Starring: Noriyuki Higashiyama, Honami Suzuki, Takako Tokiwa
Director: Michio Mitsuno
Running Time: 100 mins
Perfect Strangers is a Japanese film about a group of seven friends who get together for a dinner party, and decide to play a game. Placing each of their phones on the table, they agree to share the content of every message they receive, as they have nothing to hide. However, it soon appears that this is going to be no normal evening.
This is the seventh international version of Perfect Strangers that I’ve seen, all remakes of the original Italian film released in 2016. This time, it’s Japan’s turn to take on the most-remade film in cinema history, but this version unfortunately turns out to be one of the weaker adaptations.
As a standalone film, Perfect Strangers is a perfectly harmless watch. It’s quite light-hearted, features a couple of wacky performances, a few fun twists, and all takes place in the confines of a nicely-ordered café, an interesting departure of setting from all of the previous adaptations of this story.
However, if you’re like me and you know this story off by heart after watching seven different adaptations, then you’ll be looking for what sets Japan’s version of Perfect Strangers apart from the rest of the world. And for the most part, it’s not the positives that really shine.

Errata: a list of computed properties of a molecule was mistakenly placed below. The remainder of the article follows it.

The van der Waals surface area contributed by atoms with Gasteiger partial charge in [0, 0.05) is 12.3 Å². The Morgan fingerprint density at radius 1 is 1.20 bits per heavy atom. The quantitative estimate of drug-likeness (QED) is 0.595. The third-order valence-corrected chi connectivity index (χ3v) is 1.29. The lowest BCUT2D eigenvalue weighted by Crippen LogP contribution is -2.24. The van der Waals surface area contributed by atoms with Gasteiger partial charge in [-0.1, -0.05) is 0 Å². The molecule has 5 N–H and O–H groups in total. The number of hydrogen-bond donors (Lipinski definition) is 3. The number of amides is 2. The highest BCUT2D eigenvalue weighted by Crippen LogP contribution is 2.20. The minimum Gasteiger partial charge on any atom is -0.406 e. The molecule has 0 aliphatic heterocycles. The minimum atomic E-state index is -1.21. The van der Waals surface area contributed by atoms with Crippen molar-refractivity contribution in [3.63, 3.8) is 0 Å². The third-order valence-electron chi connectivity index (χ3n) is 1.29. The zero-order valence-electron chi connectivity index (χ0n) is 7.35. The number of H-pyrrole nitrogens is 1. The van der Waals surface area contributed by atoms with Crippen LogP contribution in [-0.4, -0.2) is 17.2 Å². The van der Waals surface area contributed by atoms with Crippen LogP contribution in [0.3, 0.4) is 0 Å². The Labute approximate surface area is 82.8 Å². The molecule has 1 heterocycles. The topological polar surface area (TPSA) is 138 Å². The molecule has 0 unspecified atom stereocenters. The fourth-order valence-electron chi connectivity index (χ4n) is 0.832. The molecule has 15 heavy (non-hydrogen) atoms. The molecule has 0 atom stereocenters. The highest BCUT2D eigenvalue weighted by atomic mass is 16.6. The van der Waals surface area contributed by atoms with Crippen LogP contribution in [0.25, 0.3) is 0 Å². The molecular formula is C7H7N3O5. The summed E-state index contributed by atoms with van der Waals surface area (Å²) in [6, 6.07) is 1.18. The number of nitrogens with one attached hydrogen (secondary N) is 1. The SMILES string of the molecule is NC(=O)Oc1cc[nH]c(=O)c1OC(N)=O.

On the whole, when this film sticks close to the format of the Italian original, it works rather well. The cinematography, pacing and dialogue certainly aren’t anywhere near as slick as the original, or the excellent German, Spanish and Korean remakes, but this movie works as an easy-going comedy-drama set around a dinner table.
There’s never a point where this film sets the screen alight with a big laugh, and nor does it capitalise on some of the best early twists of this story, as it changes the fundamental roles of some of the main characters, which rather dulls the impact of the emotional back stories that you go into the dinner party understanding.
For the most part, however, the first two acts of this film are pretty much in line with the Italian original, and that’s where it delivers enjoyable, albeit unspectacular comedy and drama. However, the final act offers a radical departure from any other version of this film.
Running for an hour and forty minutes, Perfect Strangers finishes with the closing twists seen in all of the other adaptations in barely more than an hour. That leaves just over half an hour where this movie completely goes its own way, and not for the better.
After having built to a crescendo that comes at the end of the second act, the last 30 minutes of this movie are a really dull, inconsequential slog to the finish, as it tries to upend the flamboyant, high-stakes arguments and friendship fallouts of the best versions of Perfect Strangers.
Admittedly, it’s nice to see that this Japanese version tries to bring a more uplifting note to its ending, rather than the clever cynicism that punctuates the end of the Italian original. The problem, however, is that it doesn’t feel well-earned, and comes about in rather inorganic fashion over the course of a poorly-written final act.
It’s always interesting to see how different countries change and adapt this story in their own ways, even if it’s not always for the better, as unfortunately proves the case for Japan here. Still, as a standalone film, Perfect Strangers is a solid watch, albeit a shadow of a number of far superior adaptations that have come before it. So, that’s why I’m giving it a 7.5 overall.